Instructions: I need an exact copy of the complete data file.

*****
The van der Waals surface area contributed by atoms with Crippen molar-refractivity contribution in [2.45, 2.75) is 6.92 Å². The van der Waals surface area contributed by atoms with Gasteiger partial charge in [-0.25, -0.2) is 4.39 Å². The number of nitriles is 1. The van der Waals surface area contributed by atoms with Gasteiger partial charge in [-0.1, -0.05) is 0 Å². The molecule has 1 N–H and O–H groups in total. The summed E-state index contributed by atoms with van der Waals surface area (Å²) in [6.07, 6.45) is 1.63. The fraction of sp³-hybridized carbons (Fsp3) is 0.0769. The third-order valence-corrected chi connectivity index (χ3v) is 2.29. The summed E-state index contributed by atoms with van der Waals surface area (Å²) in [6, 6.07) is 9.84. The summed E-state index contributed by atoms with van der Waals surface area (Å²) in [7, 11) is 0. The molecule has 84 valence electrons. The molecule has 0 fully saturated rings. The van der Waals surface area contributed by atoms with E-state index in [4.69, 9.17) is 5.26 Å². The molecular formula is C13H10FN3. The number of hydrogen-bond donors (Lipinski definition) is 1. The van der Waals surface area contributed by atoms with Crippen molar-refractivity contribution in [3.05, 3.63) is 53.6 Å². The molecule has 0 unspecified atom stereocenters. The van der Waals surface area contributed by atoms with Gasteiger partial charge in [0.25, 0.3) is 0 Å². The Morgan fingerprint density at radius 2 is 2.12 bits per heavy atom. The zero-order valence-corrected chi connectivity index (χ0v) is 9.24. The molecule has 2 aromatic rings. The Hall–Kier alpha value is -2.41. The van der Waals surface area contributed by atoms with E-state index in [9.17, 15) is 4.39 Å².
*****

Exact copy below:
The van der Waals surface area contributed by atoms with Crippen molar-refractivity contribution in [2.45, 2.75) is 6.92 Å². The van der Waals surface area contributed by atoms with Gasteiger partial charge in [-0.25, -0.2) is 4.39 Å². The number of nitriles is 1. The van der Waals surface area contributed by atoms with Gasteiger partial charge in [-0.1, -0.05) is 0 Å². The molecule has 1 N–H and O–H groups in total. The summed E-state index contributed by atoms with van der Waals surface area (Å²) in [6.07, 6.45) is 1.63. The fraction of sp³-hybridized carbons (Fsp3) is 0.0769. The third-order valence-corrected chi connectivity index (χ3v) is 2.29. The summed E-state index contributed by atoms with van der Waals surface area (Å²) in [6, 6.07) is 9.84. The summed E-state index contributed by atoms with van der Waals surface area (Å²) in [7, 11) is 0. The molecule has 84 valence electrons. The molecule has 0 fully saturated rings. The van der Waals surface area contributed by atoms with E-state index in [4.69, 9.17) is 5.26 Å². The molecular formula is C13H10FN3. The number of hydrogen-bond donors (Lipinski definition) is 1. The van der Waals surface area contributed by atoms with Crippen molar-refractivity contribution in [3.05, 3.63) is 53.6 Å². The molecule has 0 unspecified atom stereocenters. The van der Waals surface area contributed by atoms with Gasteiger partial charge in [0.25, 0.3) is 0 Å². The Morgan fingerprint density at radius 2 is 2.12 bits per heavy atom. The zero-order valence-corrected chi connectivity index (χ0v) is 9.24. The molecule has 2 aromatic rings. The Hall–Kier alpha value is -2.41. The van der Waals surface area contributed by atoms with E-state index in [9.17, 15) is 4.39 Å².